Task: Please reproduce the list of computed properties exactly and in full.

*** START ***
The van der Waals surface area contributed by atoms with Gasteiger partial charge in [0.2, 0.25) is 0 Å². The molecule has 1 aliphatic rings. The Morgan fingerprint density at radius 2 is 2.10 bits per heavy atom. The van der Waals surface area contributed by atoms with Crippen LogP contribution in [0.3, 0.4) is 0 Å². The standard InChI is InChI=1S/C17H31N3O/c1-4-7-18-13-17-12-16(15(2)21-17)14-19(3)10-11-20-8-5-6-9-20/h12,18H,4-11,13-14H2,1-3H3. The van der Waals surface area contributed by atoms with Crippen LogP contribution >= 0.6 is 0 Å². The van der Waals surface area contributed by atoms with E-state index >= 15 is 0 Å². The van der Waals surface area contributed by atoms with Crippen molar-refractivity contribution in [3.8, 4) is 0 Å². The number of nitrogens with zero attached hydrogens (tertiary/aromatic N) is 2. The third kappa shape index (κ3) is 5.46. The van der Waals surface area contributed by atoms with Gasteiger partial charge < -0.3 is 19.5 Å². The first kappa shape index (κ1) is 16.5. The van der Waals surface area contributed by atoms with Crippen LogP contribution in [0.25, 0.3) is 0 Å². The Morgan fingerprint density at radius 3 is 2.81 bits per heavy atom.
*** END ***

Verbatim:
The van der Waals surface area contributed by atoms with Gasteiger partial charge in [0.2, 0.25) is 0 Å². The molecule has 1 aliphatic rings. The Morgan fingerprint density at radius 2 is 2.10 bits per heavy atom. The van der Waals surface area contributed by atoms with Crippen LogP contribution in [0.3, 0.4) is 0 Å². The standard InChI is InChI=1S/C17H31N3O/c1-4-7-18-13-17-12-16(15(2)21-17)14-19(3)10-11-20-8-5-6-9-20/h12,18H,4-11,13-14H2,1-3H3. The van der Waals surface area contributed by atoms with Crippen LogP contribution >= 0.6 is 0 Å². The van der Waals surface area contributed by atoms with E-state index >= 15 is 0 Å². The van der Waals surface area contributed by atoms with Crippen molar-refractivity contribution in [3.8, 4) is 0 Å². The number of nitrogens with zero attached hydrogens (tertiary/aromatic N) is 2. The third kappa shape index (κ3) is 5.46. The van der Waals surface area contributed by atoms with Gasteiger partial charge < -0.3 is 19.5 Å². The first kappa shape index (κ1) is 16.5. The van der Waals surface area contributed by atoms with Crippen LogP contribution in [0.25, 0.3) is 0 Å². The Morgan fingerprint density at radius 3 is 2.81 bits per heavy atom.